File(s) under permanent embargo
Cost-effectiveness of community-based childhood obesity prevention interventions in Australia
journal contributionposted on 2019-05-01, 00:00 authored by Jaithri AnanthapavanJaithri Ananthapavan, Phuong NguyenPhuong Nguyen, Steve Bowe, Gary SacksGary Sacks, Ana Maria Mantilla Herrera, Boyd SwinburnBoyd Swinburn, Victoria BrownVictoria Brown, Rohan Sweeney, Anita LalAnita Lal, Claudia StrugnellClaudia Strugnell, Marj MoodieMarj Moodie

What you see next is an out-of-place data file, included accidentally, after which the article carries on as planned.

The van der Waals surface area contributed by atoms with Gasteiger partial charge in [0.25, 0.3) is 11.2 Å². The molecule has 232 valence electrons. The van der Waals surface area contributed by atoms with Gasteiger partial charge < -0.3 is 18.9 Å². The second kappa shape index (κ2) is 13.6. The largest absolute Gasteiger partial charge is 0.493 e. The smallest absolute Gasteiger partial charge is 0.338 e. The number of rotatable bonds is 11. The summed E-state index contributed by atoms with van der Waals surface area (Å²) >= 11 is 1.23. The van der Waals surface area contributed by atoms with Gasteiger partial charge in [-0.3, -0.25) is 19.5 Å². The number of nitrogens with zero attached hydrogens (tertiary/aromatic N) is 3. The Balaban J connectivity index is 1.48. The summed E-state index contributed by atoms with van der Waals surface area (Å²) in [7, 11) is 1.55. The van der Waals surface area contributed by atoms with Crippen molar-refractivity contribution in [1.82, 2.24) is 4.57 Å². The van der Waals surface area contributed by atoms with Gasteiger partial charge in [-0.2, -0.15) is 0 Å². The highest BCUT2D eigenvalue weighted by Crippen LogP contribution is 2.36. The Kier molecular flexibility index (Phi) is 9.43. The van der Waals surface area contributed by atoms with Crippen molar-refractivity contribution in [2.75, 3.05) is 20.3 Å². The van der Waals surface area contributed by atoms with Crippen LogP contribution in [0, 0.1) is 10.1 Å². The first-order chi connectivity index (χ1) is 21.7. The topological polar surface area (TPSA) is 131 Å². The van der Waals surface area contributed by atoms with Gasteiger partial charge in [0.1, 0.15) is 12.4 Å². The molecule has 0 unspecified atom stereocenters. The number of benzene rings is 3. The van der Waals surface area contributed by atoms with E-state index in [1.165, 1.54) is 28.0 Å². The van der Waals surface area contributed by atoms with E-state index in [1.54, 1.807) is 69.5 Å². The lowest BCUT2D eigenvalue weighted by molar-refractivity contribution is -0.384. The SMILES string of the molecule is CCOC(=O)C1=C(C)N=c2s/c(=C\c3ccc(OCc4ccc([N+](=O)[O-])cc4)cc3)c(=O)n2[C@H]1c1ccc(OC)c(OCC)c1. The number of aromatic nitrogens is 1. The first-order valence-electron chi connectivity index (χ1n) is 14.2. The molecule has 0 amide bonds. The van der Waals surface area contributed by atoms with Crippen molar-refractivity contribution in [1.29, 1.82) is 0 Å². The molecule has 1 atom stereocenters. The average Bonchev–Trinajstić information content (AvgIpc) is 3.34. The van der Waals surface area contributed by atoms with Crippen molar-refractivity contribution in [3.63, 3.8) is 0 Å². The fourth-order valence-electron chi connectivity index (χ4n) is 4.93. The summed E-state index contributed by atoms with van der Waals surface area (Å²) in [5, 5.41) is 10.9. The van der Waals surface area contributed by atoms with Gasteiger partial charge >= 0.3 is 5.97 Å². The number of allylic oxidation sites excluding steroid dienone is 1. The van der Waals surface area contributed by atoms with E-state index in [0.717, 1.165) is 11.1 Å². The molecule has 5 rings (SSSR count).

OBJECTIVES: The objective of this study is to examine, from a limited societal perspective, the cost-effectiveness of community-based obesity prevention interventions (CBIs)-defined as a programme of community-level strategies to promote healthy eating and physical activity for Australian children (aged 5-18 years). METHODS: The effectiveness of CBIs was determined by undertaking a literature review and meta-analysis. Commonly implemented strategies to increase physical activity and improve nutrition were costed (in 2010 Australian dollars) to determine the average cost of a generic programme. A multiple cohort Markov model that simulates diseases associated with overweight and obesity was used to estimate the health benefits, measured as health-adjusted life years (HALYs) and healthcare-related cost offsets from diseases averted due to exposure to the intervention. Health and cost outcomes were estimated over the lifetime of the target population. Monte-Carlo simulation was used to assess second-order uncertainty of input parameters to estimate mean incremental cost-effectiveness ratios (ICER) with 95% uncertainty intervals (UIs). Scenario analyses tested variations in programme intensity, target population, and duration of effect. RESULTS: The meta-analysis revealed a small but significant difference in BMI z-score (mean difference of - 0.07 (95% UI: - 0.13 to - 0.01)) favouring the CBI community compared with the control. The estimated net cost of implementing CBIs across all local government areas (LGAs) in Australia was AUD426M (95% UI: AUD3M to AUD823M) over 3 years. This resulted in 51,792 HALYs gained (95% UI: 6816 to 96,972) over the lifetime of the cohort. The mean ICER was AUD8155 per HALY gained (95% UI: AUD237 to AUD81,021), with a 95% probability of being cost-effective at a willingness to pay threshold of AUD50,000 per HALY. CONCLUSIONS: CBIs are cost-effective obesity prevention initiatives; however, implementation across Australia will be (relatively) expensive when compared with current investments in preventive health.